Techniques, tactics, and technologies in subject control and self-defense baffle the world of police officers well before they baffle the general public—especially when definitive guidelines and application principles are not given or understood. For example, many control techniques lead to pain responses if executed with subject resistance. Continuing or exceeding this use of control beyond compliance becomes problematic from a legal standpoint. That is, once applied, has the subject now become a threat? Are they belligerent? Pepper sprays conducted energy weapons (taser), and batons, which are functional and reasonable, do not control individuals but subdue them and incapacitate them to the point that physical control (hands-on) can be established.
Graham v. Connor (1989) and Tennessee v. Garner (1985) are benchmark cases in the U.S. that have provided clear, legal, and reasonable standards in discerning the appropriate use of force and they have become muddled in knee-jerk responses to social and mainstream media through unreasonable, unsupportive, and restrictive state laws, departmental policies and new encroachments by the legislative and executive branches of federal government.
When considering control, one must consider physical control. While officers are never “out of the woods” in respect to potential attacks, a controlled violator is a safely restrained one. Thus, restrained individuals are physically placed into restraint devices, physically removed from a premise and so forth. Control should also be utilized with the element of surprise. Combining this element with affirmative and decisive application of the proper control technique will allow officers to control a person effectively and efficiently. Physical confrontations with subjects that rely on strength and stamina can be averted, reducing the chance of physical injury to the officer or subject.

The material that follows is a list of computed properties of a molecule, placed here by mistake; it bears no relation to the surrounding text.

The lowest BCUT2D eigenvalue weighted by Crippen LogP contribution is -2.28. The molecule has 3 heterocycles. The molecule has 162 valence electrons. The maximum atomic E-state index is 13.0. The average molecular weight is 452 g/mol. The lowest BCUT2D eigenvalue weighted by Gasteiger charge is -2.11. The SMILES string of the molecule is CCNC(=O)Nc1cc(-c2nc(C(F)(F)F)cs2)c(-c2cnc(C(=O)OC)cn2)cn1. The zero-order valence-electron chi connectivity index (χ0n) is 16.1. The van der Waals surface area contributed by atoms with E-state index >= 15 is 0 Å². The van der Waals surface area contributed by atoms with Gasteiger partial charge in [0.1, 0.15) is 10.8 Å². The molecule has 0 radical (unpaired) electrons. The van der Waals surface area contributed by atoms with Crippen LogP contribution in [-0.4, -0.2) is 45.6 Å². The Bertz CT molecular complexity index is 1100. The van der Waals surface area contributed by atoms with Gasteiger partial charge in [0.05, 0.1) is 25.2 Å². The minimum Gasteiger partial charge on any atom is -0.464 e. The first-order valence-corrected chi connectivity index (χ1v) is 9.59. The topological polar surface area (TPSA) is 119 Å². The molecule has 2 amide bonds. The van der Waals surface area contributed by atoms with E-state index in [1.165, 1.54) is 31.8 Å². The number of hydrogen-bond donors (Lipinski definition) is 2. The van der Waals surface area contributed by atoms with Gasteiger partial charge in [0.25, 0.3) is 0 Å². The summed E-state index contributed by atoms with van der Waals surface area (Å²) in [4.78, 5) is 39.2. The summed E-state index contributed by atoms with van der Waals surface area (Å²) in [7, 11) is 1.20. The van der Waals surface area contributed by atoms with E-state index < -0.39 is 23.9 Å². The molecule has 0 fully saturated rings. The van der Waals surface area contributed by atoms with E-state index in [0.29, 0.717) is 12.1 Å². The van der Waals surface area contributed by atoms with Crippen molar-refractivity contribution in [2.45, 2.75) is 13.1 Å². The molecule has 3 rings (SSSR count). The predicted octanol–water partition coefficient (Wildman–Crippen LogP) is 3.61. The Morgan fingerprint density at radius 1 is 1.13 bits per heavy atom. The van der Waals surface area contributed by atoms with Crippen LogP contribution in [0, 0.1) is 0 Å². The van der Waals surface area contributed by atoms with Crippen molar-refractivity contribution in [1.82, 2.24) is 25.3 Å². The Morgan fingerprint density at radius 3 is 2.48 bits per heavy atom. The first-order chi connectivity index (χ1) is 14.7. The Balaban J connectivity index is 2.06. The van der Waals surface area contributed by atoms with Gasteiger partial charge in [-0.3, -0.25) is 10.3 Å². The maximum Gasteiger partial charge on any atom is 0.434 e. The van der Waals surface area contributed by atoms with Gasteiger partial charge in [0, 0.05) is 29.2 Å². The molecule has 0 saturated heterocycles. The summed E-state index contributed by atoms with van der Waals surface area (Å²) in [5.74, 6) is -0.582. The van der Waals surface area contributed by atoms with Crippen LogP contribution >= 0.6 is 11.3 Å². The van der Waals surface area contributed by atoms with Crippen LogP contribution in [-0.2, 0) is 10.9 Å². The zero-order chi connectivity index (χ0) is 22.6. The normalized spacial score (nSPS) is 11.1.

All police and security personnel are taught early in their careers that they must gain control over any situation they are called to. Unfortunately, they are often not provided with the tools to accomplish this task nor a public that understands the laws and policies as written and applied. Actions are based upon policy, equipment, and training under the auspices of the 4th and 8th Amendments of the U.S. Constitution. Eliminating options or a lack of support for otherwise legal applications not only increases the chances of injury or death with confusion and hesitation but also increases the chances for negligent actions on the part of the officer.
Future research, training, communication and policy initiatives can (and should) continue to address the use of force, but regardless of where the police are, applications of force will be always be initiated by similar circumstances and executed through similar methodologies because they work. The court of public sentiment, which drives oversight hysteria, does not.
Copyright © 2020 by Brian A. Kinnaird. All rights reserved.
Graham v. Connor, 109 S. Ct. 1865 (1989).
Hemmens, C. (1999). Use of force: Current practices and policy. Lanham, MD: American Correctional Association.
Kinnaird, B. (2013). Use of force: Expert guidance for decisive force response (2nd ed.). Looseleaf Law Publications: New York.
Locke, J. (1980 ). Second treatise of civil government. Indianapolis, IN: Hackett.
National Commission on Law Observance and Enforcement (1931). Report on lawlessness in law enforcement. Washington, DC: Government Printing Press.
Stetser, M. (2001). The use of force in police control of violence. New York: LFB Scholarly Publishing.
Tennessee v. Garner, 471 US 1 (1985).
Weber, M. (1947). The theory of social and economic organization. New York: Free Press.